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Review: Coppolla's Dracula (1992)
If you have not heard the story of Dracula by now, then I will proceed to remove the rock from under which you must be living, dear reader.
Dracula is a fictional character whose creation was inspired by Vlad III, Prince of Wallachia, who was born in 1431 to Vlad Dracul II and, as is speculated but not known, Princess Cneajna of Moldavia. He is known by another name: Vlad Tepes, which, from Romanian, translates to Vlad the Impaler.
The name and character Dracula was made famous by an Irish author, penning under the name Bram Stoker, who wrote the story as an epistolary novel; meaning it was written using a collection of fictional ship's log entries and diary entries and letters, not too unlike what we see today on social media sites like twitter and blog websites, which tell a story of someone's life or a relevant experience in their lives!
The 1992 Film
Francis Ford Coppola directed this book-to-cinema telling of the story of Dracula. Some widely known on-screen talent was brought on to act in this film, most notably: Gary Oldman, Winona Ryder, and Anthony Hopkins. Some actors who would later become big stars were also attached to this film.
I just finished watching this film again and, man oh man, had I forgotten how dated just about EVERYTHING is about it.
The attempt at British accents by the non-British talent felt awkward and embarrassing to sit through. All throughout the film, there was a voice inside me screaming, "FOR THE LOVE OF ALL THAT IS UNHOLY, SOMEONE PLEASE REBOOT THIS FILM!!". The casting was OK. They could have replaced Keanu Reeves as Harker, but everyone else seemed to deliver pretty well. There is no replacing Gary Oldman, Anthony Hopkins, or Sadie Frost as Lucy, no friggin way.
I'm going through this piece and grumbling to myself about how they could have found someone who could deliver better than Wynona Rider until that scene...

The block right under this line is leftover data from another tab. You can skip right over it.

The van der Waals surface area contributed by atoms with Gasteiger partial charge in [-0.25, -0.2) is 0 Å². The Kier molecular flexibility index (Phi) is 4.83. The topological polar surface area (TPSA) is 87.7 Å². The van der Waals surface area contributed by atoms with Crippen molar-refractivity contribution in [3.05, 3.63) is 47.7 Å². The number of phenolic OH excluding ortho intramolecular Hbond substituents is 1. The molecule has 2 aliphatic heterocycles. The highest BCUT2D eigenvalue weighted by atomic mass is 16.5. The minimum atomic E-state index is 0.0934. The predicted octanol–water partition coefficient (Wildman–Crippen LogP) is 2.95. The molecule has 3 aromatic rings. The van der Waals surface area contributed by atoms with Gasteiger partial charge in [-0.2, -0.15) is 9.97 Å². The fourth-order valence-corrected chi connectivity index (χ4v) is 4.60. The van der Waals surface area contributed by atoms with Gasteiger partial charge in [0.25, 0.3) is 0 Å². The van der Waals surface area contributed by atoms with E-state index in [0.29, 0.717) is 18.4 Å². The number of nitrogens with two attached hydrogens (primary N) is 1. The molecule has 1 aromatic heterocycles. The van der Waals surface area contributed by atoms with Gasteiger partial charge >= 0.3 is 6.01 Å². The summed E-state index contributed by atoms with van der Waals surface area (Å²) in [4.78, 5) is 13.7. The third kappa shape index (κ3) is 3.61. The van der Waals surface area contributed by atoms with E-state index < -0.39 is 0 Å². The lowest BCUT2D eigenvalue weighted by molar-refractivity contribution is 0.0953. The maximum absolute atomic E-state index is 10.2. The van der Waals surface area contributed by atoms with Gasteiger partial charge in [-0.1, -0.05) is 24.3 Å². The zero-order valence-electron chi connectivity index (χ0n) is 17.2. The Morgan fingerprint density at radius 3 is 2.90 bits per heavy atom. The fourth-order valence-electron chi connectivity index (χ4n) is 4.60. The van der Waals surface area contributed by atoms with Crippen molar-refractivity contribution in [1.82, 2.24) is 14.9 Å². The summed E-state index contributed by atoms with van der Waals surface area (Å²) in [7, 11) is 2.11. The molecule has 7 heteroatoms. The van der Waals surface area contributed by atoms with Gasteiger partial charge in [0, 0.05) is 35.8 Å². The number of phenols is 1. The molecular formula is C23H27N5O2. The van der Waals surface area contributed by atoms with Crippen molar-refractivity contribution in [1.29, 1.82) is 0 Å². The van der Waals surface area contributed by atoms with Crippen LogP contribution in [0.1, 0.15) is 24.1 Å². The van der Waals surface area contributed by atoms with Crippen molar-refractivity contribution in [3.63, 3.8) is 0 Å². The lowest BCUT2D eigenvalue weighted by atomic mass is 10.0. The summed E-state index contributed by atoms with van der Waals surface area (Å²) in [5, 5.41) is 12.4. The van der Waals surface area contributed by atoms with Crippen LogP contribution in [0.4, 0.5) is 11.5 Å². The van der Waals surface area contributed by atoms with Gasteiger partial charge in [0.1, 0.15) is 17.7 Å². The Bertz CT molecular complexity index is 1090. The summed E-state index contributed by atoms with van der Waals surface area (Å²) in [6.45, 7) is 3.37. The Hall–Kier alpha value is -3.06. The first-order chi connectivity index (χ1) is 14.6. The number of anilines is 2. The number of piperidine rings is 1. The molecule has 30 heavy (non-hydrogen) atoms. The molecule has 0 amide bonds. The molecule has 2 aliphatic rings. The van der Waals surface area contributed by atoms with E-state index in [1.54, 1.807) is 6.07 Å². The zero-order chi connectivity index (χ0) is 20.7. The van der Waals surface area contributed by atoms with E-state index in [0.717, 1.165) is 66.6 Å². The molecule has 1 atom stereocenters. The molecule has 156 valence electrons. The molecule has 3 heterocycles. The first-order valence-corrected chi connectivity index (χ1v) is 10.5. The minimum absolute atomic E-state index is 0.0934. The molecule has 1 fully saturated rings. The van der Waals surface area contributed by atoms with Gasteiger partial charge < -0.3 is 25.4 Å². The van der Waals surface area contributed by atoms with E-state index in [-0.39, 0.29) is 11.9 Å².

...you know, the one scene with the one line that defines the theme of the entire film...
...the scene where she's up in the living quarters of the asylum, Vlad travels up to her room as a green mist, and they have that dialogue; where he reveals who he is to her, she realizes who he is and what he's done and attacks him in anger, then breaks down as she realizes how much she loves him...
Take her away from all this death.
It's the single most moving scene in the entire film and it's all because of Wynona's... outstanding? heart-wrenching? inspirational? I don't even know if those words do her delivery justice, but holy hell the vulnerability in her voice, the surrender to those feelings in her eyes when she delivers those lines, "I love you. god forgive me, I do," is so intensely touching. The deeply emotional effectiveness of that one scene depends hugely on the context and build from the beginning of the film, character development and our investing in them. Watching the scene alone won't provide the effect at quite the same, deeply emotional level that seeing the film from the beginning will.
That scene alone proves to me every time how talented that actress really is and made the cheesiness that followed for the rest of the film a little more palatable. I can't imagine how, and am simultaneously envious of how, Gary Oldman managed to stay in character with her looking up at him like that. That is a once in a lifetime moment, nevermind that it's acting, and I'd be shocked to learn that there were multiple takes done for that scene. They both nailed everything flawlessly.
I dare anyone to do better with a reboot; or even just as well with someone playing Mina/Elisabeta. I could even see an actress taking on the part of Lucy and making it her own, but any actress taking on Mina is going to have some pretty damn big shoes to fill.
Bram Stoker's Dracula: a wonderful journey into a world of darkness, a world of love, and the journey to reconnect with a soulmate, no matter how long it takes.
The 1992 movie: A moderately successful film take on the classic story, mostly with low budget effects and moments of forced dramatic acting, but with one scene that makes the entire film!